Revised several times, their latest iteration, the combined Scheme for Providing Education to Madrasas and Minorities, was launched in 2009. Supported by the Ministry of Human Resource Development, it has two parts. One provides funds for infrastructure development and the second, the Scheme for Providing Quality Education in Madrasas, covers salaries and training for teachers. “It is the only scheme for minorities that was actually working on the ground,” said the association’s president, Ajaz Ahmad.
Ansar Ahmad explained: “Earlier, Muslim boys were nowhere in the inter-colleges [Uttar Pradesh’s schools from Class 9 to Class 12] but now at least 25% students are from our community.” Enrolment of girls has increased dramatically. His madrasa, a government-aided institution founded before Independence, has a total enrolment of 700, and 70% are girls.
Several teachers reported a roll strength of over 100 in their schools. The Bareilly madrasa, where Mohammad Shakeel works, has several Hindu children from the Maurya and Thakur communities. They are excused from din-i-taleem and taught Sanskrit instead.
A government review of the scheme says that over 21,000 madrasas across states had received Rs 1,138 crore from 2009 till January 2018, but funds have always fallen short of what was required. Budget documents show that over 2015-’16 – the last year in which teachers were paid – the Union government made actual expenditure of Rs 295.83 crore on the scheme. But for 2016-’17, it budgeted just Rs 120 crore and spent Rs 109.21 crore. The outlay for the next year is Rs 120 crore as well.
A Parliamentary Standing Committee report tabled in both Houses on March 9 has shown a decrease in the number of teachers paid through the scheme, from 50,957 in 2015-’16 to just 12,518 in 2017-’18 (till February 9, 2018). In Uttar Pradesh, the number dropped from 37,824 to 10,724.
Besides the squeeze in funding, the Centre has also changed the rules since 2016, making it harder for madrasas to qualify to access public funds for mainstream education. For instance, the Central Grant-In-Aid Committee restricted the scheme in 2016 to only madrasas that have submitted details on students, teachers and infrastructure to the Central database – the District Information System for Education. As a part of this exercise, management committees had to also locate their madrasas on a Geographical Information System.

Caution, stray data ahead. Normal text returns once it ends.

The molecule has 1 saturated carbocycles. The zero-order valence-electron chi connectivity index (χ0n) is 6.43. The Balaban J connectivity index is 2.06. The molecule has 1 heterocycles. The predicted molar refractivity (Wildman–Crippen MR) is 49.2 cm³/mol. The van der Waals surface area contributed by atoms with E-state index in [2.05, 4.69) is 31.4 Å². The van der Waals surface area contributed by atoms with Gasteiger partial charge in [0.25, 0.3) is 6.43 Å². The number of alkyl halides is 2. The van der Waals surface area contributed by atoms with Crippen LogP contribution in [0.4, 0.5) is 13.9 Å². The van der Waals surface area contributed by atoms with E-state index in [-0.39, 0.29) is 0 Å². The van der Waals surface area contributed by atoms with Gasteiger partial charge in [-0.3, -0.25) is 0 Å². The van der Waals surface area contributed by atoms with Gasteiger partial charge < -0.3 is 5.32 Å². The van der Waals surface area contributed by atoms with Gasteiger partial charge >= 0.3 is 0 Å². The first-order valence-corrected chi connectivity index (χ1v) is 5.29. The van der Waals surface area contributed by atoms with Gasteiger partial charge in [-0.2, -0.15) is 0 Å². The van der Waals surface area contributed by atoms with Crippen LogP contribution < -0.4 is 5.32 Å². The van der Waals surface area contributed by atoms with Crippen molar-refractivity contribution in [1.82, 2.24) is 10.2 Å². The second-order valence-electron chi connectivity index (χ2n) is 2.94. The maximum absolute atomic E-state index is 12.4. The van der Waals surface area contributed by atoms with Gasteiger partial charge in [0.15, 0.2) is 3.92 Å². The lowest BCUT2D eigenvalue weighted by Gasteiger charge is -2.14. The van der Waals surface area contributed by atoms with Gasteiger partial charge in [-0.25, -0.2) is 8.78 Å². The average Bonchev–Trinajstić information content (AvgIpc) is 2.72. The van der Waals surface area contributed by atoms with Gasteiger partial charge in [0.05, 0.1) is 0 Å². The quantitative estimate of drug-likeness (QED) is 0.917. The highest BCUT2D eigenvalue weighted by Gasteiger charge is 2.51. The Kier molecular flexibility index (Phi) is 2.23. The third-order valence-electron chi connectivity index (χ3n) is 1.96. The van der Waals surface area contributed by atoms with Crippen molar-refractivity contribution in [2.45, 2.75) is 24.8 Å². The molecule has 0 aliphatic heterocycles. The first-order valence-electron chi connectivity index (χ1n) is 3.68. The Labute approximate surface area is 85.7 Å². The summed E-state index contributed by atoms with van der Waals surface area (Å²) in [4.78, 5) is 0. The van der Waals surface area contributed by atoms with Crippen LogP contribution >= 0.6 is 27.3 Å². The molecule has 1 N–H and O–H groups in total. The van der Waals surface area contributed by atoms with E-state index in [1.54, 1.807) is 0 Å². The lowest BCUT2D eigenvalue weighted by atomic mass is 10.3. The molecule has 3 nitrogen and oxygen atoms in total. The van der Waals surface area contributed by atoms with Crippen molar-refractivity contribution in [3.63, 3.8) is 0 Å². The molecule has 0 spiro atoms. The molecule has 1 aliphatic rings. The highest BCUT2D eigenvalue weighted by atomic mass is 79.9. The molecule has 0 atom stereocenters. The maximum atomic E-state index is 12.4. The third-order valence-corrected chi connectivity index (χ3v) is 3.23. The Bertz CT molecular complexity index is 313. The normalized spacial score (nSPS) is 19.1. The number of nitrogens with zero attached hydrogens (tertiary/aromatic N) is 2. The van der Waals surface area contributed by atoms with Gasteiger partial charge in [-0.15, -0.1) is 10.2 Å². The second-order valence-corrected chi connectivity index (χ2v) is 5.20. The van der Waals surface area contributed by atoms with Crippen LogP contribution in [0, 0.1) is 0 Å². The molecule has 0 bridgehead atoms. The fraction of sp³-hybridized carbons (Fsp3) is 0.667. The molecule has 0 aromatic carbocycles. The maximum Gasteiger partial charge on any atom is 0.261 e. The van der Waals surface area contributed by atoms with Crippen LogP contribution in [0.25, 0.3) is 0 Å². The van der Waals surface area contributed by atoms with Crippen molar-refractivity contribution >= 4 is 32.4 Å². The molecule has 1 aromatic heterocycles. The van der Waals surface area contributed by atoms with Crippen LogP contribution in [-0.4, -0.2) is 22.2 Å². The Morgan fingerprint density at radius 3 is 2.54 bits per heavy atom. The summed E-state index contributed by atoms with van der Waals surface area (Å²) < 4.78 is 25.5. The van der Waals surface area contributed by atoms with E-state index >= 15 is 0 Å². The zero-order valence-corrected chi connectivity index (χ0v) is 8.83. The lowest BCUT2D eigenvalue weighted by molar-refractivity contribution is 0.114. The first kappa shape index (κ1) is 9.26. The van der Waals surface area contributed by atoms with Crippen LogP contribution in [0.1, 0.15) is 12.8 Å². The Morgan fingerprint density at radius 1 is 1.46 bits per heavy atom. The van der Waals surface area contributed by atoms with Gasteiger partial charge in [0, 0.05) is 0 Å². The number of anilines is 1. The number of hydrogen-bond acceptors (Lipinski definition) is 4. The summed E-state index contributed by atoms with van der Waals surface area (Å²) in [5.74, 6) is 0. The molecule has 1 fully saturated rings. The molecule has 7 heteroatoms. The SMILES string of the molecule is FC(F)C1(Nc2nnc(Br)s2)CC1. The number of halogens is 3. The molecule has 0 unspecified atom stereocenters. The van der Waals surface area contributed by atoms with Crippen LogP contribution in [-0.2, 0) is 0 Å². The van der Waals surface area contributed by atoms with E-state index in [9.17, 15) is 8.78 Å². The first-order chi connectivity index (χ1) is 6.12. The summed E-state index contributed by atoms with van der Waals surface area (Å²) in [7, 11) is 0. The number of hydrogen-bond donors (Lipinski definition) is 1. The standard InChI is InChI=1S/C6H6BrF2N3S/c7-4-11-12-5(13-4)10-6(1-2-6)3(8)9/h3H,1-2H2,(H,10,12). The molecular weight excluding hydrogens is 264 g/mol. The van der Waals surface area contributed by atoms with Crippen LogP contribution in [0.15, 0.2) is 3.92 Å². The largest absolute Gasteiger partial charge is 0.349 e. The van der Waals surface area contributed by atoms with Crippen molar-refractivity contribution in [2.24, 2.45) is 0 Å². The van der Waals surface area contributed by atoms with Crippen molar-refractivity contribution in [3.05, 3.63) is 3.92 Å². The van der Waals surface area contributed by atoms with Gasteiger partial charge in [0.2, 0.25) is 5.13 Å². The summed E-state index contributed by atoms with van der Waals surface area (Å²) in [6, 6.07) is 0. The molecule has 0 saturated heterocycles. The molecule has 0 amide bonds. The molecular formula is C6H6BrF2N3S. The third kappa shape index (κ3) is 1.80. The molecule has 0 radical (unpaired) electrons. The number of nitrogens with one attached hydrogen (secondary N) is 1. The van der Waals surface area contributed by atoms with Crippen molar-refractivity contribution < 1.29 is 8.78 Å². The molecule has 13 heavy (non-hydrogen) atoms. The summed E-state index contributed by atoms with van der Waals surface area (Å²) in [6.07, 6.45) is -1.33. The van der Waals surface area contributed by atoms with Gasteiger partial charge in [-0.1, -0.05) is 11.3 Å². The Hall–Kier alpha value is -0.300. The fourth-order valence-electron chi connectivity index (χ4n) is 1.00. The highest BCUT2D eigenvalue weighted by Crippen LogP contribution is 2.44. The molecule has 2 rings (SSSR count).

In government records, the shrinking coverage and payment delays are attributed to the failure of madrasas to either submit utilisation certificates or meet one or more of the new requirements.
Ajaz Ahmad, however, insisted that the madrasas and teachers he represents had fulfilled all requirements – they are recognised and have submitted all the data and documents to the government – a year ago. The ministry’s website does not furnish records of any meeting of the Central Grant-in-Aid Committee after July 2016.
Managing without pay
Over the last three years, as they took up more jobs and sank into debt, teachers continued to go to class. Ram Naresh Gupta, a science teacher at a madrasa in Bahraich, Uttar Pradesh, earned a BEd degree but borrowed the entire course fee – Rs 50,000 – from a relative. “I kept going [to school] because we cannot abandon our dreams so quickly,” he said. “I had hoped to build a career in teaching.”
Similarly, Mohammad Kaleem, who holds an MA in Hindi and also teaches in Bahraich, is Rs 3 lakh in debt with no way of settling it.
A large number of teachers, including Khan, the Lakhimpur Kheri teacher, now rely on private tuitions. But in rural Uttar Pradesh, rates are low – Rs 50 to Rs 100 per month, a little more if you teach English. Nabi Rasool, who holds a MSc in Chemistry from Rohilkhand University, Bareilly, tutors close to 50 children. His friend and colleague, Raees Ahmad, drives an electric rickshaw in the evenings. “His children were attending an English-medium school but he has put them in Hindi-medium now,” said Rasool.
Another madrasa teacher, Mohammad Raees from Lakhimpur Kheri, has tied up with a grocery store in his village and delivers goods for it every day after school. “I have been doing this for three years and on some days, I make Rs 200,” he said. He has four children and owes Rs 37,000 across nearly 10 shops. “You cannot keep borrowing from one – after a point the owner stops letting you take things without paying upfront.”
Even when they were being paid, these teachers received their salaries as lump-sums a few times a year. Ansar Ahmad invested his last pay in an “online centre” – a small internet café where villagers fill online forms. This allows him to meet his daily financial needs. But when his sister needed a heart valve transplant in November 2018, he could not find the Rs 3.5 lakh it would cost.
At the Jantar Mantar protest on January 30, an activist announced that government officials had “assured action”.
But the teachers gathered there remained sceptical. Khan and his colleagues have protested in Delhi several times, the last time on December 18. “We have heard this before, it does not mean anything,” said Khan.